A third choice of art gallery for those art fiends out there is the Leslie–Lohman Museum of Art, formerly known as the Leslie-Lohman Museum of Gay and Lesbian Art, which today maintains its original theme with a curated collection from LGBTQ+ artists and other artists exploring LGBTQ+ issues and identities. As well as being a cultural hub for the community, Leslie-Lohman is also an educational institution examining the intersection between art and social justice, tackling art scholarship from a queer perspective. The non-profit has evolved from its humble beginnings in 1969 when Charles Leslie and Fritz Lohman held an exhibit of gay artists in their loft, now accumulating a total of 30,000 works stretching through 300 years of history, including works from victims of the AIDS pandemic of the 1980s and a research library of over 3,000 publications.

Leslie-Lohman Museum | Photo: Kristine Eudey

Photo: Juan Ordonez

8. LGBTQ Historical Walking Tour

We never tire of walking in New York City but sometimes taking a rest from navigating is exactly what we need. Enter the LGBTQ Historical Walking Tour which takes visitors on a comprehensive tour of the city, telling of the Stonewall Uprising and the rise of the pride movement through the years. One of the best activities in New York City for gay travellers, the Village Pride Tour will delve into the history of Greenwich Village as the centre of LGBT life in New York, even before the Stonewall riots and resulting gay revolution of 1969 which marked opposition to increased political repression of the community. As well as learning of certain queer activists, you’ll also pass the Stonewall Inn, Christopher Park, the NYC AIDS Memorial and the LGBT Community Centre.

9. The Cauldron Magical Pub

When it’s time for a cocktail, look no further than the Cauldron Magical Pub. Like something straight out of Diagon Alley, the Cauldron Magical Pub is a fantasy-inspired brewhouse running potion-making cocktail classes in an immersive setting. As well as signing up for their potions experience, you could also attend the FreeBritney Drag Bingo bash held every Thursday to indulge in ‘Toxic’ shots and Britney’s best hits in both song and food format; including top hits ‘Oops, I Hummus Again’ and ‘I’m a Slave, for Smoked Street Corn’. It would be Crazy to miss! Uncover more of the best cocktail bars in NYC with Mr Hudson.

Coney Island | Photo: Benjamin Voros

10. Coney Island

A frequent feature in 80s movie references, Coney Island has long been labelled as a little bit trashy, with its circus-like atmosphere and touristy promenade. Rather than changing to meet the times, however, Coney Island remains blissfully nostalgic with its amusement park entertainments and hot-dog stand vendors, catering to kids, tourists and baseball fans from MCU park stadium. Join the rowdy lot for a kitschy yet charming day by the sea, enjoying ice creams along the wooden boardwalk before taking on the famed Cyclone rollercoaster. The rides close up in winter, but summer activities are worth the wait, with events like the annual Mermaid Parade drawing punk mermaids from all sides of the city.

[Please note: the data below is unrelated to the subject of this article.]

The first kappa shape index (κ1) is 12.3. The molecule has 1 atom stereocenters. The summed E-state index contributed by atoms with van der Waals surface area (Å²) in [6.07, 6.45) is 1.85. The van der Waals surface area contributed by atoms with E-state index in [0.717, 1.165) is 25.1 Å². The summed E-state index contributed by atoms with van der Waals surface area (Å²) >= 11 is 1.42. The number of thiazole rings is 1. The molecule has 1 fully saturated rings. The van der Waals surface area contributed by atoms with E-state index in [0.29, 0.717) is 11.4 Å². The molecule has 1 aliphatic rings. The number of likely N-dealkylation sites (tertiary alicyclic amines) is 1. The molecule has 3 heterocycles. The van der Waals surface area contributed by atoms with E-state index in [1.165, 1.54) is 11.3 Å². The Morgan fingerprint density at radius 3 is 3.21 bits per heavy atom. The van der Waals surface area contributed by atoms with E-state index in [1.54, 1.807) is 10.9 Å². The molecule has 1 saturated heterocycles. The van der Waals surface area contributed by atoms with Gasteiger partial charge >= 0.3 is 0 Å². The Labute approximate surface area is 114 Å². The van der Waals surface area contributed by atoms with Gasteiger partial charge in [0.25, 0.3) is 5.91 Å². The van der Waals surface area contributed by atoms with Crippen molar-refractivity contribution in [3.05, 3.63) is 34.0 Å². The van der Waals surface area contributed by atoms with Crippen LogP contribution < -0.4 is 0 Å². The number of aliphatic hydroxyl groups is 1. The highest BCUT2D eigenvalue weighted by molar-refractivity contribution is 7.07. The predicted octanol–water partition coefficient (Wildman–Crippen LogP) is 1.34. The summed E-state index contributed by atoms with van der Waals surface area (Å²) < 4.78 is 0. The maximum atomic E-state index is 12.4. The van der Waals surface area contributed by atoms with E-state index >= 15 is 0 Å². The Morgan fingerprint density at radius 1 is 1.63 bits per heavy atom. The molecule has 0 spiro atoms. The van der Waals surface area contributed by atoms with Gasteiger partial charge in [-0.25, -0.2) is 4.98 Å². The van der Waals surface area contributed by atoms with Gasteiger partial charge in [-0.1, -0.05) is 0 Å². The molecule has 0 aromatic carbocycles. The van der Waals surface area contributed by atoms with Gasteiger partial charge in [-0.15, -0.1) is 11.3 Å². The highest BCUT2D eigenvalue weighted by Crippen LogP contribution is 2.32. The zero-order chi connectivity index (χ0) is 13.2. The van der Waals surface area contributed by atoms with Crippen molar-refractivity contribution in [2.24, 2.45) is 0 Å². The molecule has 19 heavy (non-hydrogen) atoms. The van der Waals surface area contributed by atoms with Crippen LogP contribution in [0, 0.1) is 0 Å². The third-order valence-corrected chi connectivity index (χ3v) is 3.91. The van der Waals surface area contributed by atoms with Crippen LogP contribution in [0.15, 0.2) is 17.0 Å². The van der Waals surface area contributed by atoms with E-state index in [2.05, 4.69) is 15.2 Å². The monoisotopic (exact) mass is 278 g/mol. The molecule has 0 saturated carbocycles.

11. Sail in New York City

What better way to gain perspective on the city and the Statue of Liberty than to take a Private New York City Sunset Boat Tour along the Hudson River. Starting in New York Harbour, board a classic 1920s-style yacht to sail by some of the city’s best sights, including One World Trade Centre in the glittering financial district, Brooklyn Bridge and Ellis Island off the shore. Hear your captain’s rundown of NY’s best bits over a complimentary drink, sitting inside or outside for a view of the sunset over Battery Park. Alternatively, set sail at midday for a champagne brunch with an onboard buffet and open Prosecco bar.

Photo: Dimitry Anikin

Photo: Ketut Subiyanto

12. Whitney Museum of American Art

Informally known as the Whitney, the next art museum on the set list is a belter like Houston herself. Founded in 1930 by prominent American socialite Gertrude Vanderbilt Whitney, Whitney Museum of American Art has since become the place to view 20th and 21st-century American art in the Meatpacking district. The building itself is a work of art, a glass covered vision designed by Renzo Piano, holding 50,000 square feet of whitewashed space adorned with masterpieces by Basquiat, Warhol and Calder (and 3,000 other artists). Shimmy through the diverse crowd (arriving early for more room to roam) and take advantage of the museum’s four outdoor spaces and terraces, theatre and library, with a multimedia guide on offer for modern art novices. After taking a breath afront the Hudson River, rise to the rooftop bar for skyline views at sunset, returning to the ground floor for a fine dining experience in the hands of famed restauranteur Danny Meyer.

13. Bowery Poetry Club

One for the poets among us is the performance space known as the Bowery Poetry Club, located on 308 Bowery in the East Village. The meeting point of literature lovers and aspiring artists alike since 2002, Bowery Poetry Club specialises in slam poetry events where performers take turns on stage to present stories and poems in freestyle. One of the more established slam poetry venues in the city, the quality of the performers is second to none with a friendly atmosphere towards newcomers. Try the PoetNY Open Mic each Sunday or opt for the Nuyorican Poets Café for more choice of Open Mic events, including the monthly ‘All That! Poetry, Hip Hop & Jazz’ event.

NYC | Photo: Juan Ordonez

Photo: Mohamed Almari

14. The Cloisters

Despite belonging in part to the Metropolitan Museum of Art, The Cloisters deserves a listing all of its own as the city’s only museum dedicated to Middle Age art and architecture. Based apart from the Met proper in Fort Tryon Park, The Cloisters has been around since 1938 when John D. Rockefeller Jr. purchased the land for the Met to develop five medieval-inspired cloisters inside a modern structure, a site that could give a contextual backdrop for the museum’s 2,000 artworks and artifacts all gathered from Medieval Europe. A 30-minute subway ride from Midtown, The Cloisters seems a world away from the city centre thanks to its lack of crowds, all within the wide, green garden location of Tryon Park.

15. New York Helicopter Tour

A high point to cap off your NY trip is to take the best helicopter tour New York over the entirety of the city. Exclusive and iconic, the tour gives bird’s-eye views across Manhattan, allowing passengers to marvel at the architecture of the Rockefeller Centre, the 150-year old Brooklyn Bridge and the Empire State Building, as well as to gain perspective on the skyline marked by the Hudson River and the perfectly rectangular Central Park. Tours leave at various points throughout the day, giving the option for a romantic sunrise or sunset proposal.

Not finished munching on your Big Apple? Discover more of the best gay things to do in New York City.

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NYC | Photo: Florian Wehde